The economy its affect on agriculture was a common theme among leaders of the (former) Future Farmers of America who met with Agriculture Secretary Tom Vilsack as part of the National FFA State President’s Conference.
Yesterday the Secretary spoke to more than 100 FFA leaders at USDA headquarters in Washington about the challenges facing agriculture and the importance of the 2012 Farm Bill. But he didn’t speak long. Instead, he gave the floor to the students to get their views and opinions.
Referring to his briefing for his event with the FFA group, Vilsack said there was one sentence that struck him.
“It said their opinions and ideas matter,” said Vilsack. “If they matter, then instead of me talking to them, I will have them talk to me.”
The group of FFA presidents and vice-presidents asked questions about agriculture and the cattle industry, immigration, what the future holds for young farmers and how more resources can be put at the disposal of organic farmers.
Vilsack said the ultimate answer to many of these questions will be in the passing of the 2012 Farm Bill. “Together we are less than 1 percent (of America’s population). The challenge is to remind the other 99 percent of our importance and to use the next Farm Bill to build a stronger ag economy.”
He acknowledged that difficult fiscal times mean there may be fewer programs and less money, yet there needs to be a way in the next farm bill to grow the number of young farmers “The challenge is to create a program where young people can earn sweat equity,” said Vilsack. By providing incentives to older farmers that allow younger farmers a chance to purchase their land while working the land.
Vilsack also encouraged the young people to find creative ways to make things work. “With fewer programs and less money there is more flexibility for partnering,” he said, suggesting that private businesses could partner with producers and farmers markets to provide funding.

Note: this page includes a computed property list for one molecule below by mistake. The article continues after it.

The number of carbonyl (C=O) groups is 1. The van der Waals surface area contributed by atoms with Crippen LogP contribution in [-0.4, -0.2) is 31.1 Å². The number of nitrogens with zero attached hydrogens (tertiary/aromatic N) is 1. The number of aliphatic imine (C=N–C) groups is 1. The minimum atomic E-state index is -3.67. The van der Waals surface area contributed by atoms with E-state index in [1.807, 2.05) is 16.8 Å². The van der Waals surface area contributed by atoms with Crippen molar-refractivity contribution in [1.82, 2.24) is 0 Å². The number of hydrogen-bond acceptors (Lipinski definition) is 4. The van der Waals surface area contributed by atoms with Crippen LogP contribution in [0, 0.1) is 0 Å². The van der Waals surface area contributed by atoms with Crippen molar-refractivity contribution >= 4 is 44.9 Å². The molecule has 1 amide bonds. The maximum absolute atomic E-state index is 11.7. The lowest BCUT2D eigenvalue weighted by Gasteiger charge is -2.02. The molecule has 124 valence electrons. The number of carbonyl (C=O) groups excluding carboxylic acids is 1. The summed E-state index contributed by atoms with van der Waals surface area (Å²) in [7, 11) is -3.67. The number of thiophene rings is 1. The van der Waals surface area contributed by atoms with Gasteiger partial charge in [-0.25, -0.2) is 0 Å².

“He gave us a lot of insight into what is happening now,” said Chelsea Daugherty, 18, from Kentucky. “It was truly inspiring and I enjoyed that he gave us an opportunity to communicate with him.”
Adam Heggelund, 19, from Montana agreed. “He informed us and opened us up to a lot of issues and we are grateful,” he said.
The Secretary has demonstrated strong support for the mission of the National FFA, and earlier this year signed a Memorandum of Understanding to deepen USDA’s involvement with FFA and to supplement its mission. He also challenged the National FFA Officer Team to think about their vision for the future of American agriculture and make recommendations to him directly about what they would like to see in the next Farm Bill.
The Secretary noted that USDA is working with partners to support young, motivated entrepreneurs who are looking past traditional ways of bringing products to market. Through the efforts of the Farm Credit Council and with funding provided with a grant from USDA’s Risk Management Agency, the Secretary said a new Internet tool has been developed to assist the growing numbers of direct-market farms and ranches and also the lenders, accountants and other businesses who work with them. Titled the “Field Guide to the New American Foodshed” it was inspired by the “Know Your Farmer, Know Your Food” initiative. The Guide describes the business relationships between farms, processors, distributors, and business advisors and includes case studies showing how farms and ranches are utilizing a growing number of regional food marketing channels.